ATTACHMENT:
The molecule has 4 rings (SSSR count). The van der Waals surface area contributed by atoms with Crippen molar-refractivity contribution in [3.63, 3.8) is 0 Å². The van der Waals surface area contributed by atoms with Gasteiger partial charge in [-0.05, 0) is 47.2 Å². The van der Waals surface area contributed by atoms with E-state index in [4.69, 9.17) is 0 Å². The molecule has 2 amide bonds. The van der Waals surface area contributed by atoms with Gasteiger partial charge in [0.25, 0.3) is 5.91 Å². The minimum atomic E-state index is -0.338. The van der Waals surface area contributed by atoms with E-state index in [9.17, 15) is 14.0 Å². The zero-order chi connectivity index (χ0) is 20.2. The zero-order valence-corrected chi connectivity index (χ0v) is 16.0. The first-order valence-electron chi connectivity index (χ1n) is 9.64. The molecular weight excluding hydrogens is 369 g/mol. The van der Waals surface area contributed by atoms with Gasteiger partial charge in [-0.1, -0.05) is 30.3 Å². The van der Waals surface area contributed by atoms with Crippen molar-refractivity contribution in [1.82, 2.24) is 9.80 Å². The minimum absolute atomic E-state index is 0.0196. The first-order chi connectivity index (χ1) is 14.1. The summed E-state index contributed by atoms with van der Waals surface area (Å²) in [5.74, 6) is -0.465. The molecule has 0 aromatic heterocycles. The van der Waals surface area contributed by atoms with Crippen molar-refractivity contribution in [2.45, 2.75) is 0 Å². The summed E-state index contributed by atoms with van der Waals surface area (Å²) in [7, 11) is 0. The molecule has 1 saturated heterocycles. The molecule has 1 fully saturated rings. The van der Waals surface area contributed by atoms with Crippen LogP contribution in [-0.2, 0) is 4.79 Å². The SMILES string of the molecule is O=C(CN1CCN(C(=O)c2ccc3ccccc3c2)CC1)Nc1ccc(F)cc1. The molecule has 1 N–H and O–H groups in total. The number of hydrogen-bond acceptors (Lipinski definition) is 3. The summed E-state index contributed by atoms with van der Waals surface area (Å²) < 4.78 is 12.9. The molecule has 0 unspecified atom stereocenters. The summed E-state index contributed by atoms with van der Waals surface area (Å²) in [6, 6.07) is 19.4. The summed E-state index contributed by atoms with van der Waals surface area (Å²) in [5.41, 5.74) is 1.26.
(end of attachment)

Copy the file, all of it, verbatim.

The molecule has 4 rings (SSSR count). The van der Waals surface area contributed by atoms with Crippen molar-refractivity contribution in [3.63, 3.8) is 0 Å². The van der Waals surface area contributed by atoms with Gasteiger partial charge in [-0.05, 0) is 47.2 Å². The van der Waals surface area contributed by atoms with E-state index in [4.69, 9.17) is 0 Å². The molecule has 2 amide bonds. The van der Waals surface area contributed by atoms with Gasteiger partial charge in [0.25, 0.3) is 5.91 Å². The minimum atomic E-state index is -0.338. The van der Waals surface area contributed by atoms with E-state index in [9.17, 15) is 14.0 Å². The zero-order chi connectivity index (χ0) is 20.2. The zero-order valence-corrected chi connectivity index (χ0v) is 16.0. The first-order valence-electron chi connectivity index (χ1n) is 9.64. The molecular weight excluding hydrogens is 369 g/mol. The van der Waals surface area contributed by atoms with Gasteiger partial charge in [-0.1, -0.05) is 30.3 Å². The van der Waals surface area contributed by atoms with Crippen molar-refractivity contribution in [1.82, 2.24) is 9.80 Å². The minimum absolute atomic E-state index is 0.0196. The first-order chi connectivity index (χ1) is 14.1. The summed E-state index contributed by atoms with van der Waals surface area (Å²) in [5.74, 6) is -0.465. The molecule has 0 aromatic heterocycles. The van der Waals surface area contributed by atoms with Crippen molar-refractivity contribution in [2.45, 2.75) is 0 Å². The summed E-state index contributed by atoms with van der Waals surface area (Å²) in [7, 11) is 0. The molecule has 1 saturated heterocycles. The molecule has 1 fully saturated rings. The van der Waals surface area contributed by atoms with Crippen LogP contribution in [-0.2, 0) is 4.79 Å². The SMILES string of the molecule is O=C(CN1CCN(C(=O)c2ccc3ccccc3c2)CC1)Nc1ccc(F)cc1. The molecule has 1 N–H and O–H groups in total. The number of hydrogen-bond acceptors (Lipinski definition) is 3. The summed E-state index contributed by atoms with van der Waals surface area (Å²) < 4.78 is 12.9. The molecule has 0 unspecified atom stereocenters. The summed E-state index contributed by atoms with van der Waals surface area (Å²) in [6, 6.07) is 19.4. The summed E-state index contributed by atoms with van der Waals surface area (Å²) in [5.41, 5.74) is 1.26.